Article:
Blog: Local food

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Last fall, a group of student-activists and I had started coordinating Oberlin’s first-ever Food Week, to be held in March, to raise awareness about problems in our current food system and create a space for different activists to network and come to new solutions. To kick off the week, the students asked Bon Appétit to host a Local Foods Banquet. Let me repeat: they wanted to have a local foods banquet. In Ohio. In March. And we did it!

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Bon Appétit chefs are used to cooking for business and academic royalty: CEOs, Nobel Prize-winning professors, and university presidents dine on our food daily. But when the company was invited to feed actual royalty — His Royal Highness the Prince of Wales, fresh from his son’s wedding — along with Bon Appétit CEO Fedele Bauccio, a dozen other stars of the sustainable food movement, and 750 journalists and other high-profile guests, the menu planning and food sourcing reached new heights of intensity.

The occasion was a landmark all-day conference on the “Future of Food,” hosted by the Washington Post at Georgetown University in Washington, DC.

The “Future of Food” conference convened by the Washington Post at Georgetown University in Washington, DC, provided much… well, food for thought. However, the 30 speakers, who included Charles, Prince of Wales, and Bon Appétit CEO Fedele Bauccio, weren’t serving up snacky soundbites, but multi-course meals made up of whole, high-fiber ingredients.

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At the Second Annual North vs. South Champion Chef Competition hosted by Bon Appétit at Washington University in St. Louis last month, competitors from opposite sides of campus came out in honor of Bon Appétit’s Low Carbon Diet Day and competed in an Iron Chef-style competition with a focus on low carbon cooking. (Read more about what that entails here). Composed of BAMCO chefs and student sous chefs, each team had exactly 30 minutes to cook the most delicious, low carbon meal for a panel of expert judges, which included area chefs from Winslow’s Home and Eclipse Restaurant, as well as Ligaya Figueras of Sauce, St. Louis’ premier culinary magazine.

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The grilled-cheese sandwich has come a long way; long gone are the days of butter-soaked white bread embracing a slice of American cheese. Entire restaurants dedicated to this comfort food have spring up. Recently, the Bon Appétit Cisco team in San Jose joined the celebration by highlighting the melty goodness of a well-made artisan grilled cheese in the cafés.

By Sarah McGowan, Marketing Manager The new student-run Duke Campus Farm at Duke University in Durham, NC, broke ground in early 2011 with great promise. After a full year of planning, students began with a February work party and the following mission: “To educate the student body on sustainable farming practices, increase Duke’s sustainability, and reconnect our generation with its food.” Starting a farm is one thing, but making it self-sustaining is another. The farm was initiated by students, who organized a feasibility study with Duke Environmental Sciences and Policy Professor Charlotte Clark’s “Food and Energy” class. The students researched the economics of the project, including details like space requirements, cost of production and maintenance, and crop sales. That’s where Bon Appétit came in. The students worked with Resident District Manager Nate Peterson and Marketing Manager Sarah McGowan on a […]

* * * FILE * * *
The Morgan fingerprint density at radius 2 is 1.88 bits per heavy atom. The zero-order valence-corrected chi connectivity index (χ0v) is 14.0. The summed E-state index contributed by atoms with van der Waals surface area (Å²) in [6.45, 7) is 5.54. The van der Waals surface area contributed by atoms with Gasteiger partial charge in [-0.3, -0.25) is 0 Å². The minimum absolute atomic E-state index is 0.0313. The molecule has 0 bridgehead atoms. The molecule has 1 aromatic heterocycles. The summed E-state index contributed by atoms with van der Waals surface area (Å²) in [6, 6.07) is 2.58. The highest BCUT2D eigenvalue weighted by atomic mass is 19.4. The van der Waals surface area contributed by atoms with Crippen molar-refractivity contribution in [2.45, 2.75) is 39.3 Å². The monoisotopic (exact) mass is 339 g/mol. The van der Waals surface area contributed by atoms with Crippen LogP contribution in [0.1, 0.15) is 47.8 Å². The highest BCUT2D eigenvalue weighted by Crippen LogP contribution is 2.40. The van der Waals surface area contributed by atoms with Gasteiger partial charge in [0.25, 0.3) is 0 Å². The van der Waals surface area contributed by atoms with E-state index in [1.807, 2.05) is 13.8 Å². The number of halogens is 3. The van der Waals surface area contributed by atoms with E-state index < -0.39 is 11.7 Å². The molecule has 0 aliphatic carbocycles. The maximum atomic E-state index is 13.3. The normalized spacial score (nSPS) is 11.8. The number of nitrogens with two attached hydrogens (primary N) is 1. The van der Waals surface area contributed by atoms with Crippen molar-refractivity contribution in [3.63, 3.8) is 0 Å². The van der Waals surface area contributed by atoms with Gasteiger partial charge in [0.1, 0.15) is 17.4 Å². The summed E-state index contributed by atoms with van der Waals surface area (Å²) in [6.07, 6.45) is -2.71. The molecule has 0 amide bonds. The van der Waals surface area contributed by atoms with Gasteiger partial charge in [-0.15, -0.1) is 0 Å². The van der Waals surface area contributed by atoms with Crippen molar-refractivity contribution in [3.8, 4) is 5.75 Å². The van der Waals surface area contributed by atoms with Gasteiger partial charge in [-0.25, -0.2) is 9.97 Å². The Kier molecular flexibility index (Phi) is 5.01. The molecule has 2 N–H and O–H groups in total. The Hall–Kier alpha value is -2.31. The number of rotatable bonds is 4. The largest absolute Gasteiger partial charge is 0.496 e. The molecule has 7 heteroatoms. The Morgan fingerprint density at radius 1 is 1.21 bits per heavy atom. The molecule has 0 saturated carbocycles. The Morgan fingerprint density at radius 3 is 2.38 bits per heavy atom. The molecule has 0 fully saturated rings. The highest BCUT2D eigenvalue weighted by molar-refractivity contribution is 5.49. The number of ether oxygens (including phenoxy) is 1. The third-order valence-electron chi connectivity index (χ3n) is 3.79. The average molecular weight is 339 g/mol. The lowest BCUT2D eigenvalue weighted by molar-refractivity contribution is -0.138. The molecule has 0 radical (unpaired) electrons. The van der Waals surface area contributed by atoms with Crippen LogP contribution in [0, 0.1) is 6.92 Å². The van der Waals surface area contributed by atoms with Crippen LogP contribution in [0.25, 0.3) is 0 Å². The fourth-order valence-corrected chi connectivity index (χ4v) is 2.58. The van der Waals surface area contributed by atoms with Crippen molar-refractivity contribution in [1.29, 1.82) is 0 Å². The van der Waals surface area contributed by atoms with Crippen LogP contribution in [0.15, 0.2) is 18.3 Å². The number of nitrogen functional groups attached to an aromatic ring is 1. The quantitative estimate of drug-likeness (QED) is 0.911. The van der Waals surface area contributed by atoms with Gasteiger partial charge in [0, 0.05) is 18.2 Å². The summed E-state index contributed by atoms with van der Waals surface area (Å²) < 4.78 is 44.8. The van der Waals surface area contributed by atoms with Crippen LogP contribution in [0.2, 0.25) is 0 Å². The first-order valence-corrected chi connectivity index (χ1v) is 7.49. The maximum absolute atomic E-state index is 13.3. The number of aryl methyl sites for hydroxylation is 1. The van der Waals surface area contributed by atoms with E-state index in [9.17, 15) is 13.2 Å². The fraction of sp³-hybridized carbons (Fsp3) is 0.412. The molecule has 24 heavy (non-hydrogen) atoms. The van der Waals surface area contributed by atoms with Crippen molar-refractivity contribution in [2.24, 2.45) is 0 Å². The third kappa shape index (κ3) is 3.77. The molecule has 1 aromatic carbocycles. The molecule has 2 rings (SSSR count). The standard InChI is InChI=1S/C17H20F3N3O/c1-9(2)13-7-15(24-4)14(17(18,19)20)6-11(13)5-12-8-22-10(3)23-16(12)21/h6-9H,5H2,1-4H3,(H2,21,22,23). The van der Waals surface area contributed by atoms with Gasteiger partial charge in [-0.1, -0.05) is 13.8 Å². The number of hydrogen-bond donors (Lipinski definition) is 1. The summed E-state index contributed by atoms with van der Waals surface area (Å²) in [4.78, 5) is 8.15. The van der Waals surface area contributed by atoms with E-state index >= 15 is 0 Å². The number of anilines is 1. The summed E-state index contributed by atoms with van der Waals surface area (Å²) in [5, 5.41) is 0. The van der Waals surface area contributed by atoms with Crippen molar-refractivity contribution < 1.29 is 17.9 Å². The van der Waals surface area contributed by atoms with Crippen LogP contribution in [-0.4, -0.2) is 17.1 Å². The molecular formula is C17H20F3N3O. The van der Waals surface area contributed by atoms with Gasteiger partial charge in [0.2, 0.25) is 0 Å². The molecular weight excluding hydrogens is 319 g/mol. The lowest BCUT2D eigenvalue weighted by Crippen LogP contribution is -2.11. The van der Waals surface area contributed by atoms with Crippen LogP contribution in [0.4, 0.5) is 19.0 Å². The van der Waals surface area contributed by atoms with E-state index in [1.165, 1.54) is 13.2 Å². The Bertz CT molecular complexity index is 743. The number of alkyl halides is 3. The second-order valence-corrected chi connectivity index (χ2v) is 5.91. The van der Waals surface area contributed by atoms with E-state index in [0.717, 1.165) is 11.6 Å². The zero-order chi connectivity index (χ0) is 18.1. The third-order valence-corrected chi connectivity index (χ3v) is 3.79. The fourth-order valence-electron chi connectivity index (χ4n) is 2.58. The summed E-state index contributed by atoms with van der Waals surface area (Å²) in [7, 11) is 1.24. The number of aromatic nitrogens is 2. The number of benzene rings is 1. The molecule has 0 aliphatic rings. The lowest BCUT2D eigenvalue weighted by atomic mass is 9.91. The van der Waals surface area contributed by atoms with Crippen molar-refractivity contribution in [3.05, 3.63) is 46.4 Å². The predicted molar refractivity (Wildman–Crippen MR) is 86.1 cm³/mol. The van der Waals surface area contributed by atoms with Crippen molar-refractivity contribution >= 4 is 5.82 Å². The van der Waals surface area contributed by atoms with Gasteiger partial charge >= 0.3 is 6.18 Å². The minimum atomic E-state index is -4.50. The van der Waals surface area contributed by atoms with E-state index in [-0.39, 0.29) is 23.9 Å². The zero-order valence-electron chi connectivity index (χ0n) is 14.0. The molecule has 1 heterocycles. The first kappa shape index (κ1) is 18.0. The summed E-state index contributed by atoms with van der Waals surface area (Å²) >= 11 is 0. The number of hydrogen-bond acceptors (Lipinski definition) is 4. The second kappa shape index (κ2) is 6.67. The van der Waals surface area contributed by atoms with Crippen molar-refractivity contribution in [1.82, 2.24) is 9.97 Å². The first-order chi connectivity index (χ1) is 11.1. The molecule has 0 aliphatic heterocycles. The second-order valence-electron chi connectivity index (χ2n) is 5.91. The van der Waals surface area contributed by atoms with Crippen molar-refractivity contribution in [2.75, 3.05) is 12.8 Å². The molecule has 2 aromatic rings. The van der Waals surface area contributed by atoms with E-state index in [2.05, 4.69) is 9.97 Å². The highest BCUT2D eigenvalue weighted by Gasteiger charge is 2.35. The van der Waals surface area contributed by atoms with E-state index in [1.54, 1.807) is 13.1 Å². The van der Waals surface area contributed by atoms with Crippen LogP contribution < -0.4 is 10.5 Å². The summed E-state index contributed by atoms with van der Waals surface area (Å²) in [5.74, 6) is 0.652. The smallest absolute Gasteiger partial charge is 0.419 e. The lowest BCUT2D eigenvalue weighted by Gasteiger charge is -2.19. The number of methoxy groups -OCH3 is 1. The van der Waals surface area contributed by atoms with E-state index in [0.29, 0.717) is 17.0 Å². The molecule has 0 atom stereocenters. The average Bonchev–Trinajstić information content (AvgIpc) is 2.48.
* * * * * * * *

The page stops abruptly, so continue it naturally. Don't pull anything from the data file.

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Something magical is happening at Oberlin College in Oberlin, OH. No matter how small or dark or drafty the location, the vegetables and herbs planted by Bon Appétit Sous Chef Chris Brunst just keep growing and growing, producing food for Dascomb Café.

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While Bon Appétit makes a big fuss on Low Carbon Diet Day to call our diners’ attention to the five foundations of a planet-friendlier diet, our chefs practice these principles every day. Whether it’s Monday or Wednesday, patrons can always find plenty of locally sourced, vegetarian options or dishes with meat such as chicken and pork, which come from lower methane-emitting animals than cows.

What’s the shortest route to a reporter’s heart? Through her stomach of course! We believe the best way to deliver the fundamental Bon Appétit story, that we cook everything from scratch using fresh, often local, as-sustainable- as-possible ingredients, is to feed it to people — literally. To that end, we invited a select group of local media and VIPs and Diet for a Hot Planet author Anna Lappé to join us for an informal discussion over dinner cooked by one of our stellar teams. Anna is one of the leaders of the food movement — she was born into it, as the daughter of Frances Moore Lappé, whose 1971 book Diet for a Small Planet became a best-seller and the first handbook for eco-conscious eaters everywhere. Anna interviewed Bon Appétit Management Company Foundation Director Helene York for her own book. […]